On my 21st birthday, July 19th 2009, my mom, a dedicated cardiac nurse, asked if I would mind if we stopped by a donor drive set up by a friend of hers for their son who needed a bone marrow transplant match, before we went out to lunch. Of course I "didn't mind" although I will admit that I didn't really understand what bone marrow was or how one went about donating. At the drive they took a cheek swab and I was signed up for the registry, "that's it?" I thought, as they explained to me what the donation process would be like if I were found to be a match for a patient. After going out for sushi and my first 21 year old cocktail with my little sister and my mom, I had all but forgotten about the 10 minutes we had spent earlier at the donor drive.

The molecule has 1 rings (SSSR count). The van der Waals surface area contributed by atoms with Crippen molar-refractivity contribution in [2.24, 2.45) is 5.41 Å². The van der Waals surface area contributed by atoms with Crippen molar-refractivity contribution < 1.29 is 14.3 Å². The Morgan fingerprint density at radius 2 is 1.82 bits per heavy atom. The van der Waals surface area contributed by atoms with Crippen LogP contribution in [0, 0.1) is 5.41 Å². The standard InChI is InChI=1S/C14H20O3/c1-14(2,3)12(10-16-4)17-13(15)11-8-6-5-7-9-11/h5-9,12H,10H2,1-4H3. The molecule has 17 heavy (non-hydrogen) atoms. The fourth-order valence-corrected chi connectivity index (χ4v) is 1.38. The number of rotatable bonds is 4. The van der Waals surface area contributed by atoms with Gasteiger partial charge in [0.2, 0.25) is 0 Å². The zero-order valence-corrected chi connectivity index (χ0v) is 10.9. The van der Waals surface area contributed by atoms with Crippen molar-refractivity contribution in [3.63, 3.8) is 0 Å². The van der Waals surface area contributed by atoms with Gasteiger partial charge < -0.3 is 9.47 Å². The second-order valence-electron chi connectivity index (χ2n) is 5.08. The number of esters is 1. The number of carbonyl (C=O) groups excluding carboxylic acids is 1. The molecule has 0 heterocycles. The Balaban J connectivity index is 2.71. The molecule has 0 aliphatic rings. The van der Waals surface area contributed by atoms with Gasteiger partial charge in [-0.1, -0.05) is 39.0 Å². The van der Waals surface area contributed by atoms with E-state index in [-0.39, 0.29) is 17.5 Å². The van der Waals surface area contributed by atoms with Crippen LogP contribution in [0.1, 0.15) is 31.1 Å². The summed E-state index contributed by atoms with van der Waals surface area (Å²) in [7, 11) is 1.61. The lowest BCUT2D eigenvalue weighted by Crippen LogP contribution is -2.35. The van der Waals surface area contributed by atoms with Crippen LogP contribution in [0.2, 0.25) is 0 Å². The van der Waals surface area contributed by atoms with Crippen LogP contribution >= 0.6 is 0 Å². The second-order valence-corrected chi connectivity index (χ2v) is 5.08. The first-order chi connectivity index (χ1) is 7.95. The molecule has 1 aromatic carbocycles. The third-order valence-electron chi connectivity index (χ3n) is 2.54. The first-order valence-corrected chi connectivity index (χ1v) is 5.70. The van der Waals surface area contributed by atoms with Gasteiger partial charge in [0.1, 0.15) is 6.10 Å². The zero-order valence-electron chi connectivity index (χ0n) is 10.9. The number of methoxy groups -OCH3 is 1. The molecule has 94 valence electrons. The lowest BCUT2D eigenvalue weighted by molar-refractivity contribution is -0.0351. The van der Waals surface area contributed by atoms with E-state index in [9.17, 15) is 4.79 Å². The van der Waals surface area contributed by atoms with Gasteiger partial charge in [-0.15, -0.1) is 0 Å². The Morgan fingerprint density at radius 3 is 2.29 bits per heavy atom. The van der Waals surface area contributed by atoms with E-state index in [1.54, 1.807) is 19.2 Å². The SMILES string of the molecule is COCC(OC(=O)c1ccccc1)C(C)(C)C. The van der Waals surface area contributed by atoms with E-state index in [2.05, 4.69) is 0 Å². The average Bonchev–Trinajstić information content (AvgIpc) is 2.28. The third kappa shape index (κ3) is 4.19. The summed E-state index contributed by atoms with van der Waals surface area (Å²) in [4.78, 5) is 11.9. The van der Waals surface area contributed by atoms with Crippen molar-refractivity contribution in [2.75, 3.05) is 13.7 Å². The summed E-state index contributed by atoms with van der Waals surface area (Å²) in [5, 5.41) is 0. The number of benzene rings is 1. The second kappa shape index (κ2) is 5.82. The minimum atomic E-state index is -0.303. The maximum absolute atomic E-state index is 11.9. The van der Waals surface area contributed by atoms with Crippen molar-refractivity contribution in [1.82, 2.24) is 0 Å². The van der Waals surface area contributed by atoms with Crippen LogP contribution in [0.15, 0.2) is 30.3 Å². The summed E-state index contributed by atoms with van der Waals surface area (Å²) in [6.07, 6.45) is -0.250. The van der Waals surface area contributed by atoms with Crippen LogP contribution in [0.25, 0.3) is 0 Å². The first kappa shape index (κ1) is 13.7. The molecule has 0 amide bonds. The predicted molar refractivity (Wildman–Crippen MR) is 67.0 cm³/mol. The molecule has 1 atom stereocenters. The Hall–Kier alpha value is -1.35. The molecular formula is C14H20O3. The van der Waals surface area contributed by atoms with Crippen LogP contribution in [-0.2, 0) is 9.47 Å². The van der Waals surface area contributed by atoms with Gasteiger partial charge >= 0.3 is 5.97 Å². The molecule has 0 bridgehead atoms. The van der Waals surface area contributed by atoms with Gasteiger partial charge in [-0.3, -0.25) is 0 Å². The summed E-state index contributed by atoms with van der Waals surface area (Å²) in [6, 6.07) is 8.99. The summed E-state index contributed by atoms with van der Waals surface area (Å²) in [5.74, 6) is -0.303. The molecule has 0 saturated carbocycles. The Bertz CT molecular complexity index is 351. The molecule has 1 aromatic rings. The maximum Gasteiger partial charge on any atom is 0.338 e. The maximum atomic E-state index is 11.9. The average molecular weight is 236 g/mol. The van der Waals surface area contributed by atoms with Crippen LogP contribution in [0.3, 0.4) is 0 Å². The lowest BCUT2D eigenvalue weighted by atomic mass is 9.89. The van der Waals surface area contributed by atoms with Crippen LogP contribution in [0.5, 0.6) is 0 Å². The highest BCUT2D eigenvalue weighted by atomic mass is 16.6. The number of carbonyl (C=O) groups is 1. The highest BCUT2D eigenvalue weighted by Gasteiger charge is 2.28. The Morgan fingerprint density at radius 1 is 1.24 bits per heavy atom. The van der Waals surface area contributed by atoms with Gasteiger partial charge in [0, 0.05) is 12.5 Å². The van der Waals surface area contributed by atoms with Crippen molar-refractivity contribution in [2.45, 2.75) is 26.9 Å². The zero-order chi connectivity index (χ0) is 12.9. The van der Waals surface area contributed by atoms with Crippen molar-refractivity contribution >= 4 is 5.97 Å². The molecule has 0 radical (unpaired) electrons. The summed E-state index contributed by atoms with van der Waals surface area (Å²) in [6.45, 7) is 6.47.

A little over a year later I received an email from a name I didn't recognize with a subject that started "YOU ARE A MATCH!" Needless to say, growing up in the age of technology made me instantly think, junk mail, delete... but something stopped me. I opened the email and found out I was a match for a patient who needed a transplant and "would I consider donating." Would I consider? What are you crazy? I wouldn't NOT consider, even for a second. With Penelope at the playgroundWait a minute though... it was the middle of September and I was leaving the county in December, moving to Israel. The process, therefore, started off quickly, many doctors appointments and blood tests, repeat blood tests and unconnected blood tests when my doctors found interesting results that they wanted to test further, unrelated to the donation process. I passed the test and I was fit to donate, if they found me to be the best match. I was going to participate in the newer transplant method, where you donate stem cells through the blood stream instead of extracting from the bone marrow in your tailbone. A week before donation day I started taking injections of a drug which rapidly increased my blood cell and stem cell count. My mom gave me the shots and I didn't even feel the potential "flu-like" symptoms. Then again, when you think about what you're doing it's hard to feel a few achy bones. On donation day Mom drove me in to Dana Farber. I'm so glad she was with me because, now here's a disclosure, I absolutely despise needles and tend to turn into a baby with these things. All of the blood tests had desensitized me a bit and I have donated blood before but I still don't like it. After a bit of trouble with the IV's in the beginning the nurses did some switching around between my arms and hands and finally we were up and running. I think it took about 4 or 5 hours for the whole aphaeresis process to be finished and for enough stem cells and white blood cells to be collected. Most of the blood is returned to the patient, it's not like donating blood, only a very small but concentrated portion of blood is actually removed. For me this is good since I don't recover well from blood donations, but here I was able to stand up and walk out just a few minutes later.